Maui Meadows resident Madge Schaefer said she was alerted to the fire after hearing sirens from “so many firetrucks” on Piilani Highway at about 7 p.m. Sunday.
After posting on Facebook to ask what was going on, she said Victorino answered her post.
“He said it’s a brush fire,” she said. “I said, ‘Wow, he’s right on top of this.’ ”
She said the fire was the biggest she has seen in her 23 years at Maui Meadows.
“This morning, it smells like a barbecue pit because of the kiawe,” she said Monday.
After leaving a dinner Sunday night, Rai Mochida said she could see the flames from Wailea Ike Drive across from Wailea Gateway, but couldn’t tell how big the fire was.
“It was really sad to see,” she said. “You see a fire like that, it’s scary. It has a mind of its own.”
She said she talked to people who had been told to leave Monkeypod Kitchen because the fire was getting close.
Kratschmer said she was in Kahului for a birthday party when she began getting text messages from her landlord saying there was a fire. When she got home at about 9 p.m. Sunday, “I could see the red glow,” she said.
She said she couldn’t feel the heat from the fire.
After hearing stories from co-workers about last year’s Lahaina fire, Kratschmer said she packed two days’ worth of supplies in case she had to leave.
She said some neighbors decided to evacuate before an 11 p.m. emergency alert telling residents to be prepared to evacuate if necessary.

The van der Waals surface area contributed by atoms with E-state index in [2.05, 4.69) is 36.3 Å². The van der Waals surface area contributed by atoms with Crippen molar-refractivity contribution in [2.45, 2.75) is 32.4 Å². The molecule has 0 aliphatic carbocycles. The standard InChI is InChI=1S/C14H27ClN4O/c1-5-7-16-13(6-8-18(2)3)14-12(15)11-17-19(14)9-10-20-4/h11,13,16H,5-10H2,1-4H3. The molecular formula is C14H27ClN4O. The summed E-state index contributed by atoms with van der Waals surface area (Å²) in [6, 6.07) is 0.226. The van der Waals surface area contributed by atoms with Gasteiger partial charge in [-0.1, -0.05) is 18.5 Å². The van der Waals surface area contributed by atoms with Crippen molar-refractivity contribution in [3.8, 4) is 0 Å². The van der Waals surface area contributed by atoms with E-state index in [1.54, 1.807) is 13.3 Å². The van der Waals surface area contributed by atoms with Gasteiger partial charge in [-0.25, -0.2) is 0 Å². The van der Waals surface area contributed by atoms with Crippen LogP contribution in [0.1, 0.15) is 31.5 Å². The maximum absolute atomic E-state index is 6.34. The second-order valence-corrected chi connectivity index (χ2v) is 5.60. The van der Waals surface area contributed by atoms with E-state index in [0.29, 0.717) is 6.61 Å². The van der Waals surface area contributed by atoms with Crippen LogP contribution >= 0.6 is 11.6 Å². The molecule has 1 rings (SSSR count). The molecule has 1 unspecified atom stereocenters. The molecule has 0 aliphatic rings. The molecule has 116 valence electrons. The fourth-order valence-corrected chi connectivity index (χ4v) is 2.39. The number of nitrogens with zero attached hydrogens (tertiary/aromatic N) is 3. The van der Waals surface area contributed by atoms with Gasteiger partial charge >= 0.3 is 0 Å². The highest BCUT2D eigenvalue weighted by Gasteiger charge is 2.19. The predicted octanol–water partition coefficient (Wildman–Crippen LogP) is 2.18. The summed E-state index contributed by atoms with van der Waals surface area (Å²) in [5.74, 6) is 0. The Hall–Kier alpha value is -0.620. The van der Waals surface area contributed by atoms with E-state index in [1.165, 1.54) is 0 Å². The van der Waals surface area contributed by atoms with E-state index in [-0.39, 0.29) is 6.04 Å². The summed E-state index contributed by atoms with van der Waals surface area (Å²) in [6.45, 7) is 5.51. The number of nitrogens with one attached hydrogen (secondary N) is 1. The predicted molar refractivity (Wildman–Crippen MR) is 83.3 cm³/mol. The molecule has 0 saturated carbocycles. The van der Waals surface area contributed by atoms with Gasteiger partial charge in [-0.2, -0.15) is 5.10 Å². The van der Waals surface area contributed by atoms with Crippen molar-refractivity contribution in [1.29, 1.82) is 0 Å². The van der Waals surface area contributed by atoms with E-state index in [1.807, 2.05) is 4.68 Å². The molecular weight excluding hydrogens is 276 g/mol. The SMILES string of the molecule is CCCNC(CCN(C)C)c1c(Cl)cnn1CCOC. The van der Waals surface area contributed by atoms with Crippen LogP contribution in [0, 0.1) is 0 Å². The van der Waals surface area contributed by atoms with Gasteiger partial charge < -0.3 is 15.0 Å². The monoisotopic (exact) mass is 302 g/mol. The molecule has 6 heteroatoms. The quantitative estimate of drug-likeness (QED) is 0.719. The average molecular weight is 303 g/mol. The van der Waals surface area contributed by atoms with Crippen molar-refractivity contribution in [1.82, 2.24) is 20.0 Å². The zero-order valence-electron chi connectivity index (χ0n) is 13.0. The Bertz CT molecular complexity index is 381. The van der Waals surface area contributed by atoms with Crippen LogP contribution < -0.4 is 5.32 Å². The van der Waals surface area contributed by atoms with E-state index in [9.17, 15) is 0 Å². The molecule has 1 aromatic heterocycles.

“We started to pack up the car, but we waited,” Kratschmer said.
After getting about four hours of sleep, Kratschmer said she awoke at 4:30 Monday morning to “that smoky smell” filling the house.
The 72-room Hotel Wailea was evacuated from 11 p.m. Sunday to about 3 a.m. Monday, with some guests staying at the evacuation shelter and others accommodated temporarily at other hotels.
“All our partners here do a great job of helping each other,” Pikrone said. “Some of the other hotels opened up for their guests to stay.”
Some residents of Wailea Fairway Villas condominiums on Kalai Waa Street evacuated at about 3 a.m. Monday before returning at 6 a.m., Pikrone said.
He said people seemed “pretty calm” as the fire burned Sunday night, with some lined up outside cars to take photos.
“There were people walking around by the golf course and our baseyard to get pictures,” he said. “We had to get out patrol to clear it out because it was dangerous. The fire was right there.”
Pikrone estimated the fire came within 200 to 300 feet of the hotel at its border with the Honua’ula property.
From his office Monday morning, he saw a helicopter dropping water on a hot spot about 100 feet away, as firefighters continued working to contain the fire.
“The Fire Department did a great job, they really did,” Pikrone said. “They kept it contained. We could have lost a lot of equipment in our baseyard and the golf course could have also. The Fire Department was able to keep the fire from getting closer to the homes and hotel. They kept it away.”
Seven firetrucks, two water tankers and a ladder company responded to the fire, with the response including firefighters from Wailea, Kihei, Wailuku, Kahului, Makawao and Lahaina. Some off-duty firefighters were activated in emergency callbacks.
Victorino thanked volunteers, first responders, firefighters and police, as well as American Red Cross volunteers, Wailea hotel and security personnel, Department of Public Works employees and Goodfellow Bros. for use of water tankers and bulldozers.
* Lila Fujimoto can be reached at firstname.lastname@example.org.